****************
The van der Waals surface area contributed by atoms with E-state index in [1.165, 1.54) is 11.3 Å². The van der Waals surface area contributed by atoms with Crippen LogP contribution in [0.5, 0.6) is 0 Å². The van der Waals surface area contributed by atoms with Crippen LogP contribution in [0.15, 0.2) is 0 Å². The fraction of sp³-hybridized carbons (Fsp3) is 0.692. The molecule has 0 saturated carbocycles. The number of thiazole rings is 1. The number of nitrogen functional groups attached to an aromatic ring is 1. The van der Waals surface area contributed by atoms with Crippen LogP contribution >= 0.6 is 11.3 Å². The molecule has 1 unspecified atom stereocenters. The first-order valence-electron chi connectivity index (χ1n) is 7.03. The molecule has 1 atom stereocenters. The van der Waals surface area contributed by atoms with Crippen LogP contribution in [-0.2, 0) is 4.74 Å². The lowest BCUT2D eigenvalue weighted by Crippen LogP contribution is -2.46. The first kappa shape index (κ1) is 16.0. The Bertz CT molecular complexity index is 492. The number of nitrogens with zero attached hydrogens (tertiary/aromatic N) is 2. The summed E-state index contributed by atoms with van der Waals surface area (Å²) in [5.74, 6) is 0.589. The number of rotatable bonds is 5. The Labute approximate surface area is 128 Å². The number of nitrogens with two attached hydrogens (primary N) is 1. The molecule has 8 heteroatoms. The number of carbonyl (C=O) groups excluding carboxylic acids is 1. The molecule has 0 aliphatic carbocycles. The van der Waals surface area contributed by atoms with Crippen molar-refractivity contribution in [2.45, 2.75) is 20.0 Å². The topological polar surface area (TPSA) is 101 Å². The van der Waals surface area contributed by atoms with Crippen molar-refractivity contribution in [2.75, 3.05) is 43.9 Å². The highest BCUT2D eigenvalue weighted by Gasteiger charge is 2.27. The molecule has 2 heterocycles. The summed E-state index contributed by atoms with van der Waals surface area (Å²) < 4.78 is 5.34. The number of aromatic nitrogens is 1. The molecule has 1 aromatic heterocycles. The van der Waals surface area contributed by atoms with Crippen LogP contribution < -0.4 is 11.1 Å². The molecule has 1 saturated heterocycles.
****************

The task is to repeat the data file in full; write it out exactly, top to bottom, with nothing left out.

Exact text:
The van der Waals surface area contributed by atoms with E-state index in [1.165, 1.54) is 11.3 Å². The van der Waals surface area contributed by atoms with Crippen LogP contribution in [0.5, 0.6) is 0 Å². The van der Waals surface area contributed by atoms with Crippen LogP contribution in [0.15, 0.2) is 0 Å². The fraction of sp³-hybridized carbons (Fsp3) is 0.692. The molecule has 0 saturated carbocycles. The number of thiazole rings is 1. The number of nitrogen functional groups attached to an aromatic ring is 1. The van der Waals surface area contributed by atoms with Crippen LogP contribution >= 0.6 is 11.3 Å². The molecule has 1 unspecified atom stereocenters. The first-order valence-electron chi connectivity index (χ1n) is 7.03. The molecule has 1 atom stereocenters. The van der Waals surface area contributed by atoms with Crippen LogP contribution in [-0.2, 0) is 4.74 Å². The lowest BCUT2D eigenvalue weighted by Crippen LogP contribution is -2.46. The first kappa shape index (κ1) is 16.0. The Bertz CT molecular complexity index is 492. The number of nitrogens with zero attached hydrogens (tertiary/aromatic N) is 2. The summed E-state index contributed by atoms with van der Waals surface area (Å²) in [5.74, 6) is 0.589. The number of rotatable bonds is 5. The Labute approximate surface area is 128 Å². The number of nitrogens with two attached hydrogens (primary N) is 1. The molecule has 8 heteroatoms. The number of carbonyl (C=O) groups excluding carboxylic acids is 1. The molecule has 0 aliphatic carbocycles. The van der Waals surface area contributed by atoms with Crippen molar-refractivity contribution in [2.45, 2.75) is 20.0 Å². The topological polar surface area (TPSA) is 101 Å². The van der Waals surface area contributed by atoms with Crippen molar-refractivity contribution in [2.75, 3.05) is 43.9 Å². The highest BCUT2D eigenvalue weighted by Gasteiger charge is 2.27. The molecule has 2 heterocycles. The summed E-state index contributed by atoms with van der Waals surface area (Å²) < 4.78 is 5.34. The number of aromatic nitrogens is 1. The molecule has 1 aromatic heterocycles. The van der Waals surface area contributed by atoms with Crippen LogP contribution < -0.4 is 11.1 Å². The molecule has 1 saturated heterocycles.